Since launching Nails Inc in 1999, the businesswoman / entrepreneur, once labelled ‘phenomenal’ by Nick Clegg, has gone from strength to strength, and is now the owner of a multi-million pound business.
When Nails Inc first hit the market, the company quickly established itself as one of the world’s most successful and convenient nail bar chains. An instant hit, especially amongst cash-rich, time-poor working women, the company now has 59 nail bars across the UK and Ireland, with concessions in Harvey Nichols, Selfridges, Fenwick and House of Fraser.
Moving from fashion journalist to full-time entrepreneur, Green explained how the USP of Nails Inc was born: ‘At the time I was fashion editor at Tatler magazine, and was spending a lot of time in New York with work. I became hooked on their $10 manicures and it was then that I came up with the idea. In New York, there were nail bars on every corner, with women of all ages getting manicures done in their lunch hour. I was amazed no one had introduced a chain of nail bars in the UK.’
Shortly after her revelation, Green left Tatler to set up the business and launched herself as a successful entrepreneur, but her decision came only following in-depth research. She said: ‘I tested the idea out on friends and family and researched manufacturers to help create the right quality of product. I then moved on to more formal focus groups and spoke with cosmetics industry experts and other entrepreneurs to understand both the business and the creative.’
Like most start-ups, Green faced the challenge of securing funding: ‘I launched during the dot com era and investors were very focused on Internet businesses at that time. I spent a lot of time meeting a variety of potential backers and convincing them to put their money into a new cosmetics brand, and the time and effort paid off. I secured the initial £200,000 of seed capital I needed to set up the business.’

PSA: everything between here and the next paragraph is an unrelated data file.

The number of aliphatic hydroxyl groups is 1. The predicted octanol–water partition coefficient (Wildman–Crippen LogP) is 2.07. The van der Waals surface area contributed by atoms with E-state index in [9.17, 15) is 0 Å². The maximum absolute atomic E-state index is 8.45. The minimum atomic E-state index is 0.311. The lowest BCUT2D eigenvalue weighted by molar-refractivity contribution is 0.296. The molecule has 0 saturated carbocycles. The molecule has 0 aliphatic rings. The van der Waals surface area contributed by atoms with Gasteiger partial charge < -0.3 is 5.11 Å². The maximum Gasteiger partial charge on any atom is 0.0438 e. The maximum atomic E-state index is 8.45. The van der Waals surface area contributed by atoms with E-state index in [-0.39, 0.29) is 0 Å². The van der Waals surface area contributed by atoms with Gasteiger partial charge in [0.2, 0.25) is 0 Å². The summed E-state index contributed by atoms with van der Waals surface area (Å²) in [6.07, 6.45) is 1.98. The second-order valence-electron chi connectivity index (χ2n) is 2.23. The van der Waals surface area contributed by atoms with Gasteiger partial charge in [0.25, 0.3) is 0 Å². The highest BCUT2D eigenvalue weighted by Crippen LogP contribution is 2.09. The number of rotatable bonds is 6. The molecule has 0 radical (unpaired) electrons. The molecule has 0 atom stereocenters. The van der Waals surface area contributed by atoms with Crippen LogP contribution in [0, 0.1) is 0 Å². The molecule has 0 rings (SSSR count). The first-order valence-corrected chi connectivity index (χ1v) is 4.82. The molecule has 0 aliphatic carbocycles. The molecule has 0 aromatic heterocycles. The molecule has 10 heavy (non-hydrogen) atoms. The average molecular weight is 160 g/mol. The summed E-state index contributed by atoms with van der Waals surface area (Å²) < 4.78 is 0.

After raking together the required start-up funding, the next step for Green was prioritising the spending. ‘The key priorities were to manufacture a product range, secure a site for our flagship London store and employ and train enough staff,’ she said.
Having tackled the various ways to secure funds, Green offers her inside knowledge for start ups pitching to investors: ‘Put together a solid business plan and get it signed off by an accountant. Be yourself, explain the opportunity simply and clearly and know your numbers. Fifty per cent of the decision is the business itself and the rest is them buying into you as an entrepreneur. Do an equal job on both.’
Nails Inc began to flourish, with the first store opening on South Molton Street in just eight months. Green said: ‘The transition from journalism to running my own business was incredibly exciting and I learned a whole range of new skills very quickly. Without big advertising budgets to compete with the multinationals, you have to be very creative to stand out. It’s hard work but also very fulfilling.’